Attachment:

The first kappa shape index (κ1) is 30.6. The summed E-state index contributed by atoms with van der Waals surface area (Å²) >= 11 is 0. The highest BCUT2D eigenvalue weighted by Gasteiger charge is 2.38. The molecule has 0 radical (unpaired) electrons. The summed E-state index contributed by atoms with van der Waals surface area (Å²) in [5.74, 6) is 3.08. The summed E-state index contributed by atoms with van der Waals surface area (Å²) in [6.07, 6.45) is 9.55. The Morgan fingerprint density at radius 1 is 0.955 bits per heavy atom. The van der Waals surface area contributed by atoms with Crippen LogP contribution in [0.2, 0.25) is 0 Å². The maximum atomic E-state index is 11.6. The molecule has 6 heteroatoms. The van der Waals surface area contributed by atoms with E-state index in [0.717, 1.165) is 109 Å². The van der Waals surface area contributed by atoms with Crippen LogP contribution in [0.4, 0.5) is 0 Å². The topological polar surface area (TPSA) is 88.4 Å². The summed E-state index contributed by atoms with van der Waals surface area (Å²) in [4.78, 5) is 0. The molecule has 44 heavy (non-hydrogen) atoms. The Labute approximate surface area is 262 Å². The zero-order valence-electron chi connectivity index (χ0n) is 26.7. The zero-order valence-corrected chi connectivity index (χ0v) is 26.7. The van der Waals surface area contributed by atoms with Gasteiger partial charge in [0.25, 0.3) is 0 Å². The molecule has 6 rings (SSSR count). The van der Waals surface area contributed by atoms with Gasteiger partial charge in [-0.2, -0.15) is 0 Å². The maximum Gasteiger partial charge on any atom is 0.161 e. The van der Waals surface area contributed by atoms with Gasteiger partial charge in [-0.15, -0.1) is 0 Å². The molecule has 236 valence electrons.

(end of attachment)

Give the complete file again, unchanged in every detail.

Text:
The first kappa shape index (κ1) is 30.6. The summed E-state index contributed by atoms with van der Waals surface area (Å²) >= 11 is 0. The highest BCUT2D eigenvalue weighted by Gasteiger charge is 2.38. The molecule has 0 radical (unpaired) electrons. The summed E-state index contributed by atoms with van der Waals surface area (Å²) in [5.74, 6) is 3.08. The summed E-state index contributed by atoms with van der Waals surface area (Å²) in [6.07, 6.45) is 9.55. The Morgan fingerprint density at radius 1 is 0.955 bits per heavy atom. The van der Waals surface area contributed by atoms with Crippen LogP contribution in [0.2, 0.25) is 0 Å². The maximum atomic E-state index is 11.6. The molecule has 6 heteroatoms. The van der Waals surface area contributed by atoms with E-state index in [0.717, 1.165) is 109 Å². The van der Waals surface area contributed by atoms with Crippen LogP contribution in [0.4, 0.5) is 0 Å². The topological polar surface area (TPSA) is 88.4 Å². The summed E-state index contributed by atoms with van der Waals surface area (Å²) in [4.78, 5) is 0. The molecule has 44 heavy (non-hydrogen) atoms. The Labute approximate surface area is 262 Å². The zero-order valence-electron chi connectivity index (χ0n) is 26.7. The zero-order valence-corrected chi connectivity index (χ0v) is 26.7. The van der Waals surface area contributed by atoms with Gasteiger partial charge in [0.25, 0.3) is 0 Å². The molecule has 6 rings (SSSR count). The van der Waals surface area contributed by atoms with Gasteiger partial charge in [-0.2, -0.15) is 0 Å². The maximum Gasteiger partial charge on any atom is 0.161 e. The van der Waals surface area contributed by atoms with Gasteiger partial charge in [-0.15, -0.1) is 0 Å². The molecule has 236 valence electrons.